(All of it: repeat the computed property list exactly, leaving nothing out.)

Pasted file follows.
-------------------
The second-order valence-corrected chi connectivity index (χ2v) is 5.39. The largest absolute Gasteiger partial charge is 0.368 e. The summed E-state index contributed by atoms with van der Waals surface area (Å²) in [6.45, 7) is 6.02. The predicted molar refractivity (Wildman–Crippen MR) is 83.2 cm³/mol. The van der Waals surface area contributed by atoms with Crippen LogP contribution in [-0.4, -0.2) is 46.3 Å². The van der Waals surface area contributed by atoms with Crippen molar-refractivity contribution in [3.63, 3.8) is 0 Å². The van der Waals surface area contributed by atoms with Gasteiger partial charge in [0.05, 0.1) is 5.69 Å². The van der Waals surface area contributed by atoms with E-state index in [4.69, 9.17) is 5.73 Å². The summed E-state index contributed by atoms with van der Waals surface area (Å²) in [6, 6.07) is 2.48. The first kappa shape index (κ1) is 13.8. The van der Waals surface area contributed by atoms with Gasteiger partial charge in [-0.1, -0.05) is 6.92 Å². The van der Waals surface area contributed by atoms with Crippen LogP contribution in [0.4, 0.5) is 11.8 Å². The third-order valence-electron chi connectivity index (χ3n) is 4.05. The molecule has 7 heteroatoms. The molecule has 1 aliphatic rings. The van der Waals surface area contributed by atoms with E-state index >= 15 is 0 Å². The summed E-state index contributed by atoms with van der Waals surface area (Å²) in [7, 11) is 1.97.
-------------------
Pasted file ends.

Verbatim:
The second-order valence-corrected chi connectivity index (χ2v) is 5.39. The largest absolute Gasteiger partial charge is 0.368 e. The summed E-state index contributed by atoms with van der Waals surface area (Å²) in [6.45, 7) is 6.02. The predicted molar refractivity (Wildman–Crippen MR) is 83.2 cm³/mol. The van der Waals surface area contributed by atoms with Crippen LogP contribution in [-0.4, -0.2) is 46.3 Å². The van der Waals surface area contributed by atoms with Crippen molar-refractivity contribution in [3.63, 3.8) is 0 Å². The van der Waals surface area contributed by atoms with Gasteiger partial charge in [0.05, 0.1) is 5.69 Å². The van der Waals surface area contributed by atoms with E-state index in [4.69, 9.17) is 5.73 Å². The summed E-state index contributed by atoms with van der Waals surface area (Å²) in [6, 6.07) is 2.48. The first kappa shape index (κ1) is 13.8. The van der Waals surface area contributed by atoms with Gasteiger partial charge in [-0.1, -0.05) is 6.92 Å². The van der Waals surface area contributed by atoms with Crippen LogP contribution in [0.4, 0.5) is 11.8 Å². The third-order valence-electron chi connectivity index (χ3n) is 4.05. The molecule has 7 heteroatoms. The molecule has 1 aliphatic rings. The van der Waals surface area contributed by atoms with E-state index >= 15 is 0 Å². The summed E-state index contributed by atoms with van der Waals surface area (Å²) in [7, 11) is 1.97.